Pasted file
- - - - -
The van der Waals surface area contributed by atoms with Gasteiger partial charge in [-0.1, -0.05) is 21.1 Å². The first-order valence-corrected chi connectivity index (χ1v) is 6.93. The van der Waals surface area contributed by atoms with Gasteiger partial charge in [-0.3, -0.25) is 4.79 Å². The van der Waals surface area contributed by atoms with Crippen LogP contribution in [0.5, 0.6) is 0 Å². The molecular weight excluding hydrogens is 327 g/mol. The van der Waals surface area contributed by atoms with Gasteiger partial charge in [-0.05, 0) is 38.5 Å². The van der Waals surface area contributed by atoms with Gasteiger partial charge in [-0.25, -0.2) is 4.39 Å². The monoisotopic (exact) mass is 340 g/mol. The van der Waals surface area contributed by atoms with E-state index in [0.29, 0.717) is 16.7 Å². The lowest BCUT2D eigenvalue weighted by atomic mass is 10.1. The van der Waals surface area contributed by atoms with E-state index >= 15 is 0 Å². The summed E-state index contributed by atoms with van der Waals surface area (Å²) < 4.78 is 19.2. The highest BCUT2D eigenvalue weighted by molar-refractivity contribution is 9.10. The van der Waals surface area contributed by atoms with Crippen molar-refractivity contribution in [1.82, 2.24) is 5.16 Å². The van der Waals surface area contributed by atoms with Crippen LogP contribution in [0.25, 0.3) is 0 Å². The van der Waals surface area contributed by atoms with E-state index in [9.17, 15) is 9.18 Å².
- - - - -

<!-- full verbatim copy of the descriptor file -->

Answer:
The van der Waals surface area contributed by atoms with Gasteiger partial charge in [-0.1, -0.05) is 21.1 Å². The first-order valence-corrected chi connectivity index (χ1v) is 6.93. The van der Waals surface area contributed by atoms with Gasteiger partial charge in [-0.3, -0.25) is 4.79 Å². The van der Waals surface area contributed by atoms with Crippen LogP contribution in [0.5, 0.6) is 0 Å². The molecular weight excluding hydrogens is 327 g/mol. The van der Waals surface area contributed by atoms with Gasteiger partial charge in [-0.05, 0) is 38.5 Å². The van der Waals surface area contributed by atoms with Gasteiger partial charge in [-0.25, -0.2) is 4.39 Å². The monoisotopic (exact) mass is 340 g/mol. The van der Waals surface area contributed by atoms with E-state index in [0.29, 0.717) is 16.7 Å². The lowest BCUT2D eigenvalue weighted by atomic mass is 10.1. The van der Waals surface area contributed by atoms with E-state index >= 15 is 0 Å². The summed E-state index contributed by atoms with van der Waals surface area (Å²) < 4.78 is 19.2. The highest BCUT2D eigenvalue weighted by molar-refractivity contribution is 9.10. The van der Waals surface area contributed by atoms with Crippen molar-refractivity contribution in [1.82, 2.24) is 5.16 Å². The van der Waals surface area contributed by atoms with Crippen LogP contribution in [0.25, 0.3) is 0 Å². The van der Waals surface area contributed by atoms with E-state index in [9.17, 15) is 9.18 Å².